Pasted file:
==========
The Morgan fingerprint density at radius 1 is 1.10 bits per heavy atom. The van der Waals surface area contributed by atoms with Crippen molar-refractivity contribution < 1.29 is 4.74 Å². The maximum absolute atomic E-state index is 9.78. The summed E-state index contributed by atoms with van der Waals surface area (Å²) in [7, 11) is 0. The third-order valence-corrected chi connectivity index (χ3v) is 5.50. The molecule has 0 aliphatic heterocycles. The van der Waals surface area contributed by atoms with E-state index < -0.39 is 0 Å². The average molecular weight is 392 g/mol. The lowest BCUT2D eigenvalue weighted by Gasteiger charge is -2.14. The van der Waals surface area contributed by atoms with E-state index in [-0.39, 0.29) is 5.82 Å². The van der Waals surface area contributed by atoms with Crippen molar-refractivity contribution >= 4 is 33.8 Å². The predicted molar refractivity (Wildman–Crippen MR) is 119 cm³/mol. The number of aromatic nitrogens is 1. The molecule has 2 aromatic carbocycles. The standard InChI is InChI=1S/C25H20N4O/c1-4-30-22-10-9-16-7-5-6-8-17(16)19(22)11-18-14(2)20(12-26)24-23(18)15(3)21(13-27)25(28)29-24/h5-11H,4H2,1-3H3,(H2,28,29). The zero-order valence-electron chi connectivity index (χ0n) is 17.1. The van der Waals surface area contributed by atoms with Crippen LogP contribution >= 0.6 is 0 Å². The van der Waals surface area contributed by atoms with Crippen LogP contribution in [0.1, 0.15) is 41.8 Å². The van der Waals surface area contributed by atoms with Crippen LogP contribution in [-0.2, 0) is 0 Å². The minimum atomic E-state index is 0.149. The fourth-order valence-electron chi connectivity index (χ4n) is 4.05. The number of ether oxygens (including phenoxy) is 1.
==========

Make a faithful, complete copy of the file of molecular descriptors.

The Morgan fingerprint density at radius 1 is 1.10 bits per heavy atom. The van der Waals surface area contributed by atoms with Crippen molar-refractivity contribution < 1.29 is 4.74 Å². The maximum absolute atomic E-state index is 9.78. The summed E-state index contributed by atoms with van der Waals surface area (Å²) in [7, 11) is 0. The third-order valence-corrected chi connectivity index (χ3v) is 5.50. The molecule has 0 aliphatic heterocycles. The van der Waals surface area contributed by atoms with E-state index < -0.39 is 0 Å². The average molecular weight is 392 g/mol. The lowest BCUT2D eigenvalue weighted by Gasteiger charge is -2.14. The van der Waals surface area contributed by atoms with E-state index in [-0.39, 0.29) is 5.82 Å². The van der Waals surface area contributed by atoms with Crippen molar-refractivity contribution >= 4 is 33.8 Å². The predicted molar refractivity (Wildman–Crippen MR) is 119 cm³/mol. The number of aromatic nitrogens is 1. The molecule has 2 aromatic carbocycles. The standard InChI is InChI=1S/C25H20N4O/c1-4-30-22-10-9-16-7-5-6-8-17(16)19(22)11-18-14(2)20(12-26)24-23(18)15(3)21(13-27)25(28)29-24/h5-11H,4H2,1-3H3,(H2,28,29). The zero-order valence-electron chi connectivity index (χ0n) is 17.1. The van der Waals surface area contributed by atoms with Crippen LogP contribution >= 0.6 is 0 Å². The van der Waals surface area contributed by atoms with Crippen LogP contribution in [0.1, 0.15) is 41.8 Å². The van der Waals surface area contributed by atoms with Crippen LogP contribution in [-0.2, 0) is 0 Å². The minimum atomic E-state index is 0.149. The fourth-order valence-electron chi connectivity index (χ4n) is 4.05. The number of ether oxygens (including phenoxy) is 1.